Just infinite group
A group is said to be just infinite if it satisfies the following equivalent conditions:
- It is infinite and every nontrivial normal subgroup is of finite index, i.e., is a normal subgroup of finite index.
- It is infinite and every proper quotient is finite.
- It is infinite and every subgroup of infinite index is a core-free subgroup, i.e., the normal core of any subgroup of infinite index is trivial.
This article is about a definition in group theory that is standard among the group theory community (or sub-community that dabbles in such things) but is not very basic or common for people outside.
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This article defines a group property: a property that can be evaluated to true/false for any given group, invariant under isomorphism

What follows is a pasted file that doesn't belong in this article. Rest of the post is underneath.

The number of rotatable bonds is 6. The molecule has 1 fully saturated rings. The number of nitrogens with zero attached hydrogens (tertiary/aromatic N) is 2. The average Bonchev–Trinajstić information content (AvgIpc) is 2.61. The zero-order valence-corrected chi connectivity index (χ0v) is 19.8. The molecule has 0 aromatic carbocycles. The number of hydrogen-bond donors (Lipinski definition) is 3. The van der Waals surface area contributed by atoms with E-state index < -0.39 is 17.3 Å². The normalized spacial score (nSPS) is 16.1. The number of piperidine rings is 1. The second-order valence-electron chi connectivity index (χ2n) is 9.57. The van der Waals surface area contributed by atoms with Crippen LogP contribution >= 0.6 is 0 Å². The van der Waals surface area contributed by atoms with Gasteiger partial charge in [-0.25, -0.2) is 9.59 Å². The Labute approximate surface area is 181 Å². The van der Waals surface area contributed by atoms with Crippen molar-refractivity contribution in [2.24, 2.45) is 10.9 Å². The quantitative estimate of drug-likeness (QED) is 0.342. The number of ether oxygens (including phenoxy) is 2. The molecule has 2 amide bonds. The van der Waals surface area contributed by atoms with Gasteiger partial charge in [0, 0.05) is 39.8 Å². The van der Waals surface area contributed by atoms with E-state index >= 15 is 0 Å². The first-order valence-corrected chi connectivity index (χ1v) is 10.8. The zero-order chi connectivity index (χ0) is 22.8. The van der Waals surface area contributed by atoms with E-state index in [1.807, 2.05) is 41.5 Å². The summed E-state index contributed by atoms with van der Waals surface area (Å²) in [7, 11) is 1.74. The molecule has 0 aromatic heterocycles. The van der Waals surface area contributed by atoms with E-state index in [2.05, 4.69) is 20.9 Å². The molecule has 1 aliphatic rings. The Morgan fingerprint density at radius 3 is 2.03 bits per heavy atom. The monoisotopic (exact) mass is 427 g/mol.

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- The group of integers is a just infinite group.
- Any infinite simple group is a just infinite group.
Relation with other properties
|Property||Meaning||Proof of implication||Proof of strictness (reverse implication failure)||Intermediate notions|
|Infinite simple group||Infinite group that is also a simple group|